‘A Tale of Love and Darkness’ Review: Natalie Portman’s Directorial Debut Disappoints

This adaptation of the acclaimed Israeli novel falls short in its explorations of family dynamics and personal psychology


“A Tale of Love and Darkness” seeks to blend serious political history and probing psychological analysis. The effort does not succeed, coming across disjointed and grim.

Adapted from Israeli author Amos Oz’s eponymous autobiographical novel and told in subtitled Hebrew, the film is well-intentioned but too superficial and self conscious to truly move the audience.

The directorial debut of Natalie Portman feels like a movie that left critical portions of its essential backstories on the cutting room floor, with only somberness to fill in the gaps.

Perhaps Portman meant to be oblique in her depiction of key characters, but the overall effect leaves the viewer uninvested in what should be a powerfully emotional tale. Or perhaps it was not the right marriage of material and filmmaker: Oz’s work is complex and multi-layered, but Portman’s treatment comes off as lackluster and unremittingly somber.

Set in Jerusalem just after World War II, in the first years of independent Israel (with flashbacks to a more affluent pre-war existence in Eastern Europe), the story revolves around Jews who escaped the Holocaust by moving to then-British-ruled Palestine. It’s told from the perspective of 10-year-old Amos (Amir Tessler) as he watches life, particularly as it affects his poetic and emotionally fragile mother Fania (Portman) and his bookish father Arieh (Gilad Kahana).

A-Tale-of-Love-and-Darkness_KahanaFania dotes on her son, her every comment to him laden with portent. She speaks in parables and homilies in a way that never rings true. Every story she tells her son is meant as a lesson, making her seem like an unnaturally constant font of wisdom — until she no longer chooses to communicate.

Fania grew up in a wealthy family with lots of creature comforts, and her mother and sisters can’t fathom why she married the man she did — and frankly, neither can we. A passing comment from Arieh that Fania was desired by all the boys in their college makes her choice all the more bewildering. Fania herself seems mystified by her husband and their life of poverty. No explanation for why she chose such a reserved, odd and professionally unfulfilled man is ever given.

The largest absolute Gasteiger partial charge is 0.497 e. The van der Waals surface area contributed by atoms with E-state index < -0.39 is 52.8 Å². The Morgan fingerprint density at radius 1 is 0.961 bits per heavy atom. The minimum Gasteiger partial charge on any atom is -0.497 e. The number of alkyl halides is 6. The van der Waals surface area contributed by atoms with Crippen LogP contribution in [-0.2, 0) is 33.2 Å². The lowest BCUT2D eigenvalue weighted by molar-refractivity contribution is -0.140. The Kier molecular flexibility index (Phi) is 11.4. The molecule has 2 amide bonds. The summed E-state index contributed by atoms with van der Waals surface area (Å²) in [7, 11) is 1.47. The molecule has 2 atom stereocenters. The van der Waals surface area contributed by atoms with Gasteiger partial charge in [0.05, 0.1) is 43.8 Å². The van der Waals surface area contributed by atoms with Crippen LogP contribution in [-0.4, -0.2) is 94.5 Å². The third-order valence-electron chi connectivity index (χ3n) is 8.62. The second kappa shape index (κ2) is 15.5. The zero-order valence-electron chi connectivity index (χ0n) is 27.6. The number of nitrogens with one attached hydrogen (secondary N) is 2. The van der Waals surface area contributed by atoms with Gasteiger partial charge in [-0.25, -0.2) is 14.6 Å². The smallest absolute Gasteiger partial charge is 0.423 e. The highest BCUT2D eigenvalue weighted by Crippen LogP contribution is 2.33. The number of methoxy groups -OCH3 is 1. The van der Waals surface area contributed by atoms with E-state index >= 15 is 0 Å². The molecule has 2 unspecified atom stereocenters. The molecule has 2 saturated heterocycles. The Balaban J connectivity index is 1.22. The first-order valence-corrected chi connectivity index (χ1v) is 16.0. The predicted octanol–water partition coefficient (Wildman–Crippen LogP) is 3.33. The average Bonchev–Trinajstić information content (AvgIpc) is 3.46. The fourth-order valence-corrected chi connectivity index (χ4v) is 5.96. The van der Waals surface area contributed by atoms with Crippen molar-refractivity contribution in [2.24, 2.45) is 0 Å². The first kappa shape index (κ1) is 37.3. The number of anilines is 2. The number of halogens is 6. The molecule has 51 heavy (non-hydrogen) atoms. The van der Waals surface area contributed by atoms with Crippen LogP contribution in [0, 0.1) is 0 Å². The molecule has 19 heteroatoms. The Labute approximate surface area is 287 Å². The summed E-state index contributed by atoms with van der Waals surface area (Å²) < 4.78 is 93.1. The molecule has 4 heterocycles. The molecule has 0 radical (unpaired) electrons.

It seems a rather loveless marriage, but based on Portman’s telling, it’s hard to tell if that’s what triggers Fania’s long, drawn-out downward spiral. Perhaps it was the losses she experienced during the war, which are only hinted at, or the contrast of her life of luxury with the harsh realities of life in Jerusalem. Most likely, she suffers from severe clinical depression. Any or all of these elements could contribute to her withdrawal from family life, but the narrative keeps matters so restrained as to be murky.

In adapting Oz’s book, Portman’s biggest mistake may be putting the focus on her character rather than on the boy telling the story. Amos narrates, so it is ostensibly his tale to tell, but Portman makes it about Fania’s retreat into melancholia without giving us enough of a window into her mind or heart to make us feel the depth of her sadness. She is so enigmatic that she leaves viewers more confused than moved.

Kahana does a fine job in the supporting role of Amos’ nerdy father, but his role is even less well-developed than Fania’s; he seems to have just sprung up an intellectual middle-aged man, with a negligible past and little familial context. Overall, there’s an off-putting distance, an emotional remove that keeps the film from being compelling. Mostly we are struck with how dreary life is for everyone concerned.

“A Tale of Love and Darkness,” and the family it portrays, begins with promise, but as Fania grows more unhinged and remote, the film’s accessibility seems to fade as well. Amos is forced to step into the role of adult much too soon, but we don’t get a sense of how hard it must be for a child to watch his mother withdraw and become incapacitated with crippling sadness. He easily assumes the role of caregiver and is better at it than his scholarly father. The effect of a parent’s depression on a child offers plenty of drama and should merit exploring, but Portman inexplicably skirts the issue entirely.

Young Amos is not given much dialogue (the voiceover narration comes from the adult Amos), but what he does get to say sounds stilted and overwrought in the mouth of a child. Adult Amos, meanwhile, offers virtually no insight in his intermittent commentary. If this was an intentional choice on Portman’s part, it doesn’t work. Insight and introspection are lacking, and the audience feels disengaged because of these deficits.

The already sluggish pacing gets bogged down with occasional flashbacks and dream sequences before coming to a seemingly rushed conclusion that feels forced, rather than organic. At least the historical context is more intriguing than the family saga, perhaps because the plot is minimal. One of the more effective scenes takes place when a crowd gathers to hear the broadcast global vote which results in Israel becoming an independent state; the sense of promise and elation is palpable.

“A Tale of Love and Darkness” has a rich look and a well-defined sense of place. It’s a shame that Portman’s storytelling doesn’t dig deeper, and that the character she plays is given so much screen time yet so little depth.